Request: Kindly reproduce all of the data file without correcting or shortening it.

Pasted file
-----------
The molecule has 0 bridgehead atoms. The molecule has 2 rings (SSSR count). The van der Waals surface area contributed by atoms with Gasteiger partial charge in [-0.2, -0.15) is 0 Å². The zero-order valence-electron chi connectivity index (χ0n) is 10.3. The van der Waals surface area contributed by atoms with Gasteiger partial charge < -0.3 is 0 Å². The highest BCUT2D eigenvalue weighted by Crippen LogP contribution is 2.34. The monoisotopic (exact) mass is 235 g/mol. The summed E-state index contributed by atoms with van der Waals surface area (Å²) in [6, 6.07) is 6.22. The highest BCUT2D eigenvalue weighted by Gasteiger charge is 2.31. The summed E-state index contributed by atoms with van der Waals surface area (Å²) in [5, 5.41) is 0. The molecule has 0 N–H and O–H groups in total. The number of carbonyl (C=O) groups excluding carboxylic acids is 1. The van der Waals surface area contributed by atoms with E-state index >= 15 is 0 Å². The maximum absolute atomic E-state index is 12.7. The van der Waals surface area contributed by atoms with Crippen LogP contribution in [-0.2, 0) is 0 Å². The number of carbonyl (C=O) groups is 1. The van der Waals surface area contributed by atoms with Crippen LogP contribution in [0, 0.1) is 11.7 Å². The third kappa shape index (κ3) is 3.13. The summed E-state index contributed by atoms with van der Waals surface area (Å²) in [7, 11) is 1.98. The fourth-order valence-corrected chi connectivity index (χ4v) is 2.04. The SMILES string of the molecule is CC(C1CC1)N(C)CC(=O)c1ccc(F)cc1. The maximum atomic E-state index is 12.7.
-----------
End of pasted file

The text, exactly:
The molecule has 0 bridgehead atoms. The molecule has 2 rings (SSSR count). The van der Waals surface area contributed by atoms with Gasteiger partial charge in [-0.2, -0.15) is 0 Å². The zero-order valence-electron chi connectivity index (χ0n) is 10.3. The van der Waals surface area contributed by atoms with Gasteiger partial charge < -0.3 is 0 Å². The highest BCUT2D eigenvalue weighted by Crippen LogP contribution is 2.34. The monoisotopic (exact) mass is 235 g/mol. The summed E-state index contributed by atoms with van der Waals surface area (Å²) in [6, 6.07) is 6.22. The highest BCUT2D eigenvalue weighted by Gasteiger charge is 2.31. The summed E-state index contributed by atoms with van der Waals surface area (Å²) in [5, 5.41) is 0. The molecule has 0 N–H and O–H groups in total. The number of carbonyl (C=O) groups excluding carboxylic acids is 1. The van der Waals surface area contributed by atoms with E-state index >= 15 is 0 Å². The maximum absolute atomic E-state index is 12.7. The van der Waals surface area contributed by atoms with Crippen LogP contribution in [-0.2, 0) is 0 Å². The number of carbonyl (C=O) groups is 1. The van der Waals surface area contributed by atoms with Crippen LogP contribution in [0, 0.1) is 11.7 Å². The third kappa shape index (κ3) is 3.13. The summed E-state index contributed by atoms with van der Waals surface area (Å²) in [7, 11) is 1.98. The fourth-order valence-corrected chi connectivity index (χ4v) is 2.04. The SMILES string of the molecule is CC(C1CC1)N(C)CC(=O)c1ccc(F)cc1. The maximum atomic E-state index is 12.7.